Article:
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Life at Level 4 – Brussels on Lockdown

The Belgian Government raised the threat level in Brussels to 4 after information was received of an imminent terrorist attack in the Belgian Capital. Even though plans were cancelled and it ended up being an unexpected weekend inside, this situation provided me with better clarity on the wider terrorism situation in Europe.

Boulevard Anspach

The scene at Boulevard Anspach this morning. (Photo Credit: E. Baltatzi/Facebook)

Living at level 4 in Brussels was a peculiar situation: metro services were suspended, shopping streets and centres were shut down, armed soldiers patrolled the street and catering establishments were advised to close after 6pm.

The tension in Brussels was palpable, and those souls that decided to ‘risk their lives’ and venture out into the city faced a dismal choice in Saturday night entertainment. Some bars remained open into the early hours of Sunday morning, yet the streets were eerily empty. Even smokers decided to skip an ‘in-between beers’ cigarette outside the bar, most of which were being watched over by sentinel Belgian army.

There is no indication of when this lockdown will be reversed, as Beligan interior minister Jambon iterated that  the “terror threat in Belgium would not be over once Salah Abdeslam is out of harm’s way”.

I was initially very irritated at the idea of having my entire weekend dictated by the Belgian Government’s decision and by the encapsulating feeling of terror. But then I stopped for a second and thought of how stupid I was being: people in Syria, Lebanon, Egypt, Libya and other Arab states have been feeling like this for months on end.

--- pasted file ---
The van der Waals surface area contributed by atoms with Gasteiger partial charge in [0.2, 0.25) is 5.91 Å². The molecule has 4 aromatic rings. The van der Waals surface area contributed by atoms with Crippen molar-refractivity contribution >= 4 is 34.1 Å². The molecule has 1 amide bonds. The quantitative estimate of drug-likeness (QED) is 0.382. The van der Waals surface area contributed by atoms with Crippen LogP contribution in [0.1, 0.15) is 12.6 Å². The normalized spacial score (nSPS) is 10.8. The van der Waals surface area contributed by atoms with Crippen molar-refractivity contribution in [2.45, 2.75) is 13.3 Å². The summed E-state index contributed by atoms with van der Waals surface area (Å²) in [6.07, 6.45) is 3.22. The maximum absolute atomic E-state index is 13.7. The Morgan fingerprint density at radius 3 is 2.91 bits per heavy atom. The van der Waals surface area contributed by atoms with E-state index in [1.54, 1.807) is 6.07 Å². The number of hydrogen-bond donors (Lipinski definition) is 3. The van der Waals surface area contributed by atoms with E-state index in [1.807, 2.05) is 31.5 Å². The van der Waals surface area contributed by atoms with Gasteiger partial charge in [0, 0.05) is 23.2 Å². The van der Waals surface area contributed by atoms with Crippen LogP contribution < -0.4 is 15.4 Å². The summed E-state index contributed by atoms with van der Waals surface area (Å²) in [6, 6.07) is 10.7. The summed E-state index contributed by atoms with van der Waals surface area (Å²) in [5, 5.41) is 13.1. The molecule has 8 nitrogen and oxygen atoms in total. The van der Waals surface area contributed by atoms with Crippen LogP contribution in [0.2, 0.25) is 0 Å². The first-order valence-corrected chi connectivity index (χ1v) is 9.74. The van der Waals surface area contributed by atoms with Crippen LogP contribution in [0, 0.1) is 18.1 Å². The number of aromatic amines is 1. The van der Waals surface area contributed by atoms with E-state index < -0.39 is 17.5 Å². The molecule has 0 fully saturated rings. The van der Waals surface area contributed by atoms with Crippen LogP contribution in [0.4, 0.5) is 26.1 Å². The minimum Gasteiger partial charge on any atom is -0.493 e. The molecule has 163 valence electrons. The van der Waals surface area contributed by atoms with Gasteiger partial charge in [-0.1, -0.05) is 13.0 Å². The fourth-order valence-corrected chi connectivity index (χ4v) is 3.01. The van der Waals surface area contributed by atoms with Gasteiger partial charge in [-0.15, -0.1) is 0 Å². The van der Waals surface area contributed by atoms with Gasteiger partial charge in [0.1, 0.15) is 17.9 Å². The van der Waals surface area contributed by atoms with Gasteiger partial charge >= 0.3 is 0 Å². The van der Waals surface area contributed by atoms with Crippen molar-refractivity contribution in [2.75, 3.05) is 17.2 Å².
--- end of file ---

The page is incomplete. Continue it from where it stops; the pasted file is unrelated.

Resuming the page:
It takes a certain of stupid and western privilege to feel annoyed in such a situation, and I have to admit that I too feel prey to these sentiments. In retrospect, I think it is refreshing that Europeans get a taste of what terror is, and how it can uproot what may seemingly be mundane weekend plans.

The whole Brussels lockdown will blow over in a couple of days, but the situation in Syria will not. And then xenophobes and racists have the cheek to whinge when these people flee their country for a life that is free of turmoil and continuous terror.

People in Europe have been gripped with terror since the Paris attacks, which is precisely Islamic State’s end game. Even though I have been vigilant this weekend, I still went shopping for my routine Saturday morning Viennoiseries, and I still went out for my Sunday afternoon coffee. I even walked it all the way home, which was a very brave decision indeed (I’m obviously being sarcastic here).

So this article is merely a thank you to those terrorists that would like me and the rest of the residents of Brussels to cower in fear. Thank you for making me understand the reason behind why we should be helping refugees seek a better life. Thank you for giving me a fleeting taste of the atrocities you are causing in these countries, and thank you for consolidating my notion that Europe is doing the right thing in rising up against you.

The metro will be shut on Monday, and so will most shopping centres and universities. Yet life goes on, and I refuse to let these people dictate how I should live my life in Brussels.

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